Exotic plants invade parks

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By Matthias Mugisha

Uganda Wildlife Authority (UWA) has launched a Shs500m multi–pronged pilot project to fight Invasive Alien Species (IAS) that are threatening to take over two of Uganda’s most popular National Parks. The affected parks are Queen Elizabeth and Lake Mburo.
“Sixty five percent of the area in Queen Elizabeth rotected area has been colonised by the Invasive Alien Species while about 85 per cent of Lake Mburo National Park is also affected,” says Dr Peter Beine, the national project coordinator, National Agricultural Research Organisation (NARO).
That means 1,256 square kilometres of Queen Elizabeth National Park is under the Invasive Alien Species leaving only 722 square kilometres of unaffected area for animals. The park measures 1978 square kilometres. Bad as this sounds, Lake Mburo is in a worse situation with only 39 km² out of 260 square kilometres unaffected by the invasive species.
The project to get rid of the alien species is implemented by Uganda Wildlife Authority together with the National Invasive Species Coordination Unit (NISCU), a branch of NARO with technical support from the Inter-Ministerial Working Committee (IMWC-IAS) composed of representatives from the various IAS-affected countries, ministries, departments and agencies.
The International Union for Conservation of Nature (IUCN) defines Invasive plants as non-indigenous or non-native plants that adversely affect the habitats they invade economically, environmentally or ecologically.
Threat to wildlife
A recent analysis of IUCN red list data highlighted invasive alien species as the third most severe threat to birds and mammals.
“These invasive species are a result of global warming. They are a threat to tourism and are one of the main causes of human – wildlife conflict. They eat up the pasture for wild animals forcing the wildlife to community lands. They close up areas for game viewing making it difficult for tourists to see the animals,” the Former UWA Executive Director Dr Andrew Seguya said while launching the exercise along with State Minister for Tourism Godfrey Kiwanda in Queen Elizabeth National Park on March 22.
Tour operators have long complained about lack of animals in the park. “It is hard to come by animals in Queen Elizabeth National Park. Let us hope that this exercise will bring back the animals so that tourists get value for their money,” says Samuel Mugisha, the Proprietor of BIC Tours.
To combat the menace, UWA contracted the services of National Invasive Species Coordination Unit to pilot an integrated management project for selected Invasive Alien Species.
The fight against the weeds is multi-pronged and involves the application and use of mechanical, cultural and classical biological control approaches.
The mechanical approach involves a team of trained casual laborers using, axes, pangas and hoes to get rid of the unwanted vegetation. In Queen Elizabeth National Park an excavator is being used to uproot sickle bush which is then burnt.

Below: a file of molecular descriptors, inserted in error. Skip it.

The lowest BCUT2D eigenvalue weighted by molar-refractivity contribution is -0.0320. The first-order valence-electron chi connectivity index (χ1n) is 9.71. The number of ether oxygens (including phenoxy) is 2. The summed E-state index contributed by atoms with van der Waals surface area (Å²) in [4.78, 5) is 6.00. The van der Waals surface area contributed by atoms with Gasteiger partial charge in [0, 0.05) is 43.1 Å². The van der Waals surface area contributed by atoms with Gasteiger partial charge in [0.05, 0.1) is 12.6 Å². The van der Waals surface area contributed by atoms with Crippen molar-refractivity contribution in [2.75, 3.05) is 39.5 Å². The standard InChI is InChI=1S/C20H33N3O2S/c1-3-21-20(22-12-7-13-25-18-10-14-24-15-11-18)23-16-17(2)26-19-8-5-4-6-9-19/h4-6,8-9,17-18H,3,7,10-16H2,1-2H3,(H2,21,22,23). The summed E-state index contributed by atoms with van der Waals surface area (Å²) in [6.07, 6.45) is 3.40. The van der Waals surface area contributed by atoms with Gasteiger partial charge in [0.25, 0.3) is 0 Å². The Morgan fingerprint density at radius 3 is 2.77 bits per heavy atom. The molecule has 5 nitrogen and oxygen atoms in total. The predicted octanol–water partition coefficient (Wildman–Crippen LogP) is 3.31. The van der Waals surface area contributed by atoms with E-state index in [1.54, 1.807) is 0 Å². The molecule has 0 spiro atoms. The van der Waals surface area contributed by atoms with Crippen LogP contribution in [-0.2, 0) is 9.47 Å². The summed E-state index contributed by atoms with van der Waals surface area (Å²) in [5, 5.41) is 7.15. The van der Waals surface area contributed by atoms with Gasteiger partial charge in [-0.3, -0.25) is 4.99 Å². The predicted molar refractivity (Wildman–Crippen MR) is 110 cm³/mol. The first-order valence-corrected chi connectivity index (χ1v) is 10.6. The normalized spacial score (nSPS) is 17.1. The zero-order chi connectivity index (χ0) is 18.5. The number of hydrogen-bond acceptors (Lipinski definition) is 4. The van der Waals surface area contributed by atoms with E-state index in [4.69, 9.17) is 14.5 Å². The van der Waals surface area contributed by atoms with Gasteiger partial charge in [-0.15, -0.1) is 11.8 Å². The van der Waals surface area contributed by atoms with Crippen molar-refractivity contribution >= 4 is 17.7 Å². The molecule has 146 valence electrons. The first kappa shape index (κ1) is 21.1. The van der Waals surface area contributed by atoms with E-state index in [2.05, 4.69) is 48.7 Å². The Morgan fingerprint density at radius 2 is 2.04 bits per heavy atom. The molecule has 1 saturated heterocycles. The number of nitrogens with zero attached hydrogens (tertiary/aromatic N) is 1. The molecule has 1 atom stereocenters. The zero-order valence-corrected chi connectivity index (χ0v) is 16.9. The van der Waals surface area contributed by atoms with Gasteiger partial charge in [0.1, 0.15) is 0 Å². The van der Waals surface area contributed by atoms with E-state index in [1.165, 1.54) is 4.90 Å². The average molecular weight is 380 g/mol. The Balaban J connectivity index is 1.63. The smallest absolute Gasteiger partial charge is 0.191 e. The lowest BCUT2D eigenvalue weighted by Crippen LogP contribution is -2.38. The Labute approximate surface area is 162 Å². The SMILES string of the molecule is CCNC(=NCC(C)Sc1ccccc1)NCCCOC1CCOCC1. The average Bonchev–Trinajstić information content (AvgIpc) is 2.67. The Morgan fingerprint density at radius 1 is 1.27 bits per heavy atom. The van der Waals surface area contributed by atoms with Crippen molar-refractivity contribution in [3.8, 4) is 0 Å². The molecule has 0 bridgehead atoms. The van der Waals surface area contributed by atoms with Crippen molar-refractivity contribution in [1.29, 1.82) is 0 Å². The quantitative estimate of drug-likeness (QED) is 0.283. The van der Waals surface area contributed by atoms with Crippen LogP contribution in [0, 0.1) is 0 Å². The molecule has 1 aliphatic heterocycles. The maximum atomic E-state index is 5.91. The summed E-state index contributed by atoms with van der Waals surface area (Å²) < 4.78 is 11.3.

In Lake Mburo National Park, war has been declared on Acacia hockii and an extermination campaign launched against Sickle bush Dichrostachys cinerea and Famine or Congress weed Parthenium hysterophorous in Queen Elizabeth National Park respectively.
“All parts of the uprooted invasive plants will be burnt and those that sprout gain will be uprooted to meet the same fate,” says Dr Beine.
The cultural fight involves the recruitment of community members to work as casual labourers in a bid to keep them away from engaging in illegal activities.
Weevils to eradicate weeds
Classical biological control will involve the importation, multiplication and release of weevils to eat up the sickle bush in Queen Elizabeth National Park. The selected bio-control agents will be tested for host specificity and multiplied in rearing facilities at the National Invasive Species Coordination Unit (NISCU) bio- control research facilities at Namulonge.
The classical biological control approach will involve the release of multiplied weevils to eat up the target plant. He revealed that the water hyacinth in Lake Victoria was contained using the biological control method where weevils were deployed that eat up the weed.
“The weevils are very specific feeders. They feed on the weed and nothing else,” he says.
African countries where invasive species have been successfully controlled using similar methods include; Ethiopia, Ghana, Zambia and South Africa.
“The Pilot Project is expected to cost about Shs559m but most of it will go to procurement.” Beine says.
The objectives of the project are to restore wildlife habitat and reduce the exodus of animals to the neighbouring community farms, plant palatable pastures in the cleaned up areas of the parks to increase availability of wildlife feeds and suppress the regeneration of unpalatable plant species.
The fight against these IAS will also spread to monitoring the impact of wildlife habitat rehabilitation, rangeland utilisation and changes on key wildlife populations. UWA also hopes to develop Invasive Species Management Strategy and make policy recommendations that enhance sustained Invasive Species management at local and national levels.
The acacia cleared in Lake Mburo will be sold to schools as firewood and to those who want to make charcoal. Where the acacia is removed, pasture will be planted to provide soil cover and animal feeds.
For sustainability of the project, a team of botanists will be constituted from Makerere University to survey and document the existing flora and fauna in the project target areas of both parks to generate information which will form the baseline data sets for future monitoring of impacts and effectiveness of the programme.

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